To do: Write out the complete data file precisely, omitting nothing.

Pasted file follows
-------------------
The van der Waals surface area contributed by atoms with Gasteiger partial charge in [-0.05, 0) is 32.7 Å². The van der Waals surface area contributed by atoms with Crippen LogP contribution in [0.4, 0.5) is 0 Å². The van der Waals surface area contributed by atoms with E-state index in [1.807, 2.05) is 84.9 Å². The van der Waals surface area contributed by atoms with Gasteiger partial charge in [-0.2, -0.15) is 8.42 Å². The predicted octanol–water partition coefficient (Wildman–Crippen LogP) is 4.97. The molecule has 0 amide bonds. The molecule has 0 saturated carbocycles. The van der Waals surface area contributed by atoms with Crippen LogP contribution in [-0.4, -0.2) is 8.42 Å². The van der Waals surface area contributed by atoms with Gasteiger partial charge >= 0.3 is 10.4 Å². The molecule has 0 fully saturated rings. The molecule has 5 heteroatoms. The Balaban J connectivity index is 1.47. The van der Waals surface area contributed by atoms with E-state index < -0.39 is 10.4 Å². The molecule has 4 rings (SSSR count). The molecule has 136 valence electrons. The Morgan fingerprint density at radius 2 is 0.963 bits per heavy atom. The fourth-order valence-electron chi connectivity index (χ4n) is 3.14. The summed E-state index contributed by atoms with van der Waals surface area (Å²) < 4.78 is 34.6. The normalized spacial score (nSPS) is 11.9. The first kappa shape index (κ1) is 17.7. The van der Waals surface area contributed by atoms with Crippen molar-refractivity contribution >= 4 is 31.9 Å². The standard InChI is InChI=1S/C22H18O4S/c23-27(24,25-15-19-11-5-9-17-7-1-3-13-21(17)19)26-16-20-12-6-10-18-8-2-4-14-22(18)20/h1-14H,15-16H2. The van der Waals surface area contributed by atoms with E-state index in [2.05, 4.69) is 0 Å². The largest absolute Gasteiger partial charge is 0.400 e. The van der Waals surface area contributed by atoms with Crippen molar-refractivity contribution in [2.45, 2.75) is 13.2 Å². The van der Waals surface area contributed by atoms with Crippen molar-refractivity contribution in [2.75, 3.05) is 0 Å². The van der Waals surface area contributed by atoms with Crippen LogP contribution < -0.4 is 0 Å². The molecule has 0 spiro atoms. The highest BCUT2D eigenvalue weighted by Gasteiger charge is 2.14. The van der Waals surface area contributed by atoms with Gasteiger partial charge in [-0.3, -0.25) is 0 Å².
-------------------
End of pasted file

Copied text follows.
The van der Waals surface area contributed by atoms with Gasteiger partial charge in [-0.05, 0) is 32.7 Å². The van der Waals surface area contributed by atoms with Crippen LogP contribution in [0.4, 0.5) is 0 Å². The van der Waals surface area contributed by atoms with E-state index in [1.807, 2.05) is 84.9 Å². The van der Waals surface area contributed by atoms with Gasteiger partial charge in [-0.2, -0.15) is 8.42 Å². The predicted octanol–water partition coefficient (Wildman–Crippen LogP) is 4.97. The molecule has 0 amide bonds. The molecule has 0 saturated carbocycles. The van der Waals surface area contributed by atoms with Crippen LogP contribution in [-0.4, -0.2) is 8.42 Å². The van der Waals surface area contributed by atoms with Gasteiger partial charge >= 0.3 is 10.4 Å². The molecule has 0 fully saturated rings. The molecule has 5 heteroatoms. The Balaban J connectivity index is 1.47. The van der Waals surface area contributed by atoms with E-state index < -0.39 is 10.4 Å². The molecule has 4 rings (SSSR count). The molecule has 136 valence electrons. The Morgan fingerprint density at radius 2 is 0.963 bits per heavy atom. The fourth-order valence-electron chi connectivity index (χ4n) is 3.14. The summed E-state index contributed by atoms with van der Waals surface area (Å²) < 4.78 is 34.6. The normalized spacial score (nSPS) is 11.9. The first kappa shape index (κ1) is 17.7. The van der Waals surface area contributed by atoms with Crippen molar-refractivity contribution >= 4 is 31.9 Å². The standard InChI is InChI=1S/C22H18O4S/c23-27(24,25-15-19-11-5-9-17-7-1-3-13-21(17)19)26-16-20-12-6-10-18-8-2-4-14-22(18)20/h1-14H,15-16H2. The van der Waals surface area contributed by atoms with E-state index in [2.05, 4.69) is 0 Å². The largest absolute Gasteiger partial charge is 0.400 e. The van der Waals surface area contributed by atoms with Crippen molar-refractivity contribution in [2.45, 2.75) is 13.2 Å². The van der Waals surface area contributed by atoms with Crippen molar-refractivity contribution in [2.75, 3.05) is 0 Å². The van der Waals surface area contributed by atoms with Crippen LogP contribution < -0.4 is 0 Å². The molecule has 0 spiro atoms. The highest BCUT2D eigenvalue weighted by Gasteiger charge is 2.14. The van der Waals surface area contributed by atoms with Gasteiger partial charge in [-0.3, -0.25) is 0 Å².